Top unis that require less writing requirements & other stuff


rising senior here.

Which top-ish university has less writing requirements? This sounds bad but I really don’t like English (even though an English teacher is writing a letter of rec for me bc we met a lot this year but I don’t want to do a lot of English in college). Also looking for less politically liberal schools (but not extremely conservative/religious), kinda preprofessional schools, no snow, research opps, partying opps, good food, not dangerous or highly expensive neighborhood, not in the middle of nowhere, good professors, medium-size. preferably West Coast (want to be close to home).

currently planning on applying to most UCs, Rice (possible ED), Emory, WashU St. Louis, Case Western Reserve, Cal Poly SLO

  • will maybe apply to: UChicago, Northwestern, USC, Claremont-McKenna College and/or Pomona, Vanderbilt, Pepperdine

  • will appreciate suggestions for safeties, targets

intended majors: neuroscience & minor/major in education/childcare. possibly premed/prehealth.

stats: 3.97 UW GPA, 4.2 GPA. Cum Laude. by end of senior year will have taken 7 APs out of 15 offered at my small all-girls school in CA.

asian female

*note: years participated is only counting freshman to junior year/up to now & not counting middle school (so since I’m a rising senior the max # of years in HS would be 3)

  • School Yearbook Staff, Section Leader (sophomore year) & Junior Editor (junior year) & Editor-in-Chief (senior year), 3 years

  • JV Tennis, Captain (junior & senior year), MVP, 3 years

  • JV Soccer, Captain (senior year), 3 years

  • Babysitter, 3 years

  • School Future Lifesavers Club, Founder & Co-head, educating students on the healthcare field, 2 years

  • Grade-Level Class Cabinet Member: Secretary/ Communications and Events Chair, 2 years

  • School Service Representative, 2 years

  • Hospital Volunteer, running errands and working in neurology unit, 2 years

  • Young Artists’ Orchestra charity group, clarinetist, President’s Volunteer Gold, 2 years

  • Stem Without Boundaries Chapter President, hosted virtual STEM night for local kids, 1 year

  • Mentor & Camp DELTA Teacher, mentored & taught science/science experiments to elementary schoolers for 3 months during pandemic, 1 year (mentor + science classes)

  • Science Research & science summer programs with various organizations over this summer & last summer, 1 year

  • Galileo Learning Summer Operations Intern (job), (camp counselor-type), 3 months this year

  • local Educational Foundation Summer Enrichment Program Summer Youth Leader, assisted in Mandarin intro to K classroom, Volunteer Award of Distinction, 3 months

  • Chinese tutor, 3 months

  • piano, Certificate of Merit with Branch Honors Level 10, 0.5 year

family income >250K, will not qualify for financial aid, parents willing to pay for any college as long as it is a top/prestigious one

You are one of what CC fondly calls an “average excellent student.” Your college application, particularly your essays are going to be your best hope at gaining admittance to a top school by showing why you are a good fit. My strong advice is to not stop now.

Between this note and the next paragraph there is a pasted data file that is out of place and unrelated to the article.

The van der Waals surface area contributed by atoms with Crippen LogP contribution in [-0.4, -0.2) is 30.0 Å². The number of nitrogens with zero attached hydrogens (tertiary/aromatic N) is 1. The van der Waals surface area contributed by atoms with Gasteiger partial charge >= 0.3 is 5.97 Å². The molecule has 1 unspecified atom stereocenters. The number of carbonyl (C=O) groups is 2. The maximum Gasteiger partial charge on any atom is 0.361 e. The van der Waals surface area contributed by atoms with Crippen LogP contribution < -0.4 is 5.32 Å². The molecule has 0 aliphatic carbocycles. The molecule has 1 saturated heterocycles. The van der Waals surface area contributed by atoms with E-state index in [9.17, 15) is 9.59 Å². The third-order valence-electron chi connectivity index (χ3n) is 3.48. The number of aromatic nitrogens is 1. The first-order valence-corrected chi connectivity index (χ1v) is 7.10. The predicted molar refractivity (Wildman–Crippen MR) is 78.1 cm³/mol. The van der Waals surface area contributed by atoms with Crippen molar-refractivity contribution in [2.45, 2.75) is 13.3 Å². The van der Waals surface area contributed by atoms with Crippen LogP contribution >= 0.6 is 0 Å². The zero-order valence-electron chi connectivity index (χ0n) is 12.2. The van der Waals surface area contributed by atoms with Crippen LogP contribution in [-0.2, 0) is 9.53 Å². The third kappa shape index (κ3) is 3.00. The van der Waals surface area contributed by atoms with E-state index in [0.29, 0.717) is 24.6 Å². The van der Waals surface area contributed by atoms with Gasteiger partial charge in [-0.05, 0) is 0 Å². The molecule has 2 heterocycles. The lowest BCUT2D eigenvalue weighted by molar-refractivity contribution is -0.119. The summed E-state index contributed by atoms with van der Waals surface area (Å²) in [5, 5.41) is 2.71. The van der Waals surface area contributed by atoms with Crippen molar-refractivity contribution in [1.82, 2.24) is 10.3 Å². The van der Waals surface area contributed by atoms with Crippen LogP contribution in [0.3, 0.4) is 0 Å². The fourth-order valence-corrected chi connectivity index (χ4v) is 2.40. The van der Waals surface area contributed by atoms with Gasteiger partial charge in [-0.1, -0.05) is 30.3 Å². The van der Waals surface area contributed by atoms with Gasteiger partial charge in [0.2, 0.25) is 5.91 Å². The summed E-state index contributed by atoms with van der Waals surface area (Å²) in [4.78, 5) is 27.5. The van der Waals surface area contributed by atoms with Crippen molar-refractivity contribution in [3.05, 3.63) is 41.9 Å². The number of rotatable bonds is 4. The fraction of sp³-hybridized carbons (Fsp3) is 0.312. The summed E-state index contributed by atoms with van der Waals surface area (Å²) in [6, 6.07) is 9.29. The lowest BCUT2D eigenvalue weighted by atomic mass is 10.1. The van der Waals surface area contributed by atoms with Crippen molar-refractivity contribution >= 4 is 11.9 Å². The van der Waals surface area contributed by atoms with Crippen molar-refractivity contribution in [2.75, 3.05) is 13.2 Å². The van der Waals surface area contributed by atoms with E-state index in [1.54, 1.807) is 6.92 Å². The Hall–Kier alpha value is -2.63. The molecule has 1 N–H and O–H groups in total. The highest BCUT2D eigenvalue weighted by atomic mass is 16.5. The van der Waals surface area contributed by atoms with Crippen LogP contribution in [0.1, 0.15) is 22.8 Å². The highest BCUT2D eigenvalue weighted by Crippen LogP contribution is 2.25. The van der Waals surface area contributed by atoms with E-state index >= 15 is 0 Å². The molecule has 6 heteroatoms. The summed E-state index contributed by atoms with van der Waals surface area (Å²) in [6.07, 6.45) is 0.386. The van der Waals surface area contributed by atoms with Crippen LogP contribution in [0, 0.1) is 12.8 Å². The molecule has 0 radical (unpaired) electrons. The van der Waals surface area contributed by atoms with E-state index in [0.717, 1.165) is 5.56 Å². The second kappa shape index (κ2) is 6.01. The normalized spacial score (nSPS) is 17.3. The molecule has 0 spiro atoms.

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I think that what you’re looking for in an educational experience is fundamentally at odds with your quest to maximize prestige. The most elite schools are generally looking to develop a high level of critical thinking, as manifested by ambitious reading and writing expectations. (Unless you’re looking at programs that are specifically elite for STEM - but you don’t seem like a Caltech-type person either, and even they have “liberal arts” requirements.)

You sound like you’d be happiest at a school like Cal Poly, which I see is on your list. Pepperdine also sounds like a potential fit. ASU Barrett and other public honors colleges could be a great option (although even there, “the development of critical reading, discussion, and writing skills” is listed as a primary emphasis).

In terms of looking for more “prestige”… most of the schools that come to my mind aren’t on the west coast. Tulane, Wake Forest… maybe Lehigh? (Lehigh will consider you URM, where most schools won’t.) WashU seems like a good choice for a high reach. For lower-matches, SMU and U of Miami.

For heaven’s sake take UChicago off your list - you would positively loathe their core curriculum and their entire vibe. Their application alone is more writing than you want to do, lol, and I think it’s highly unlikely you’d get in there anyway.

If you’re dead set on trying to crack the T20 category, apply ED to WashU. Their ED acceptance rate is 36% and the social/cultural//academic fit seems genuine, which improves your odds of making a good case for yourself. Vandy could be a fit too, theoretically, but you have a much better shot at WashU (the ED acceptance rate is literally double) and it seems to have basically the same points in its favor. I think you’d like the culture at WashU better than at Rice, and again your odds at Rice are much worse. (In addition to the very low acceptance rate, even for ED, Rice is need-blind so you lose the boost for being full-pay that you’d get at WashU. There’s a reason WashU has the highest median family income among all US universities.) If you pass up the ED cycle at WashU, your odds of acceptance will drop precipitously.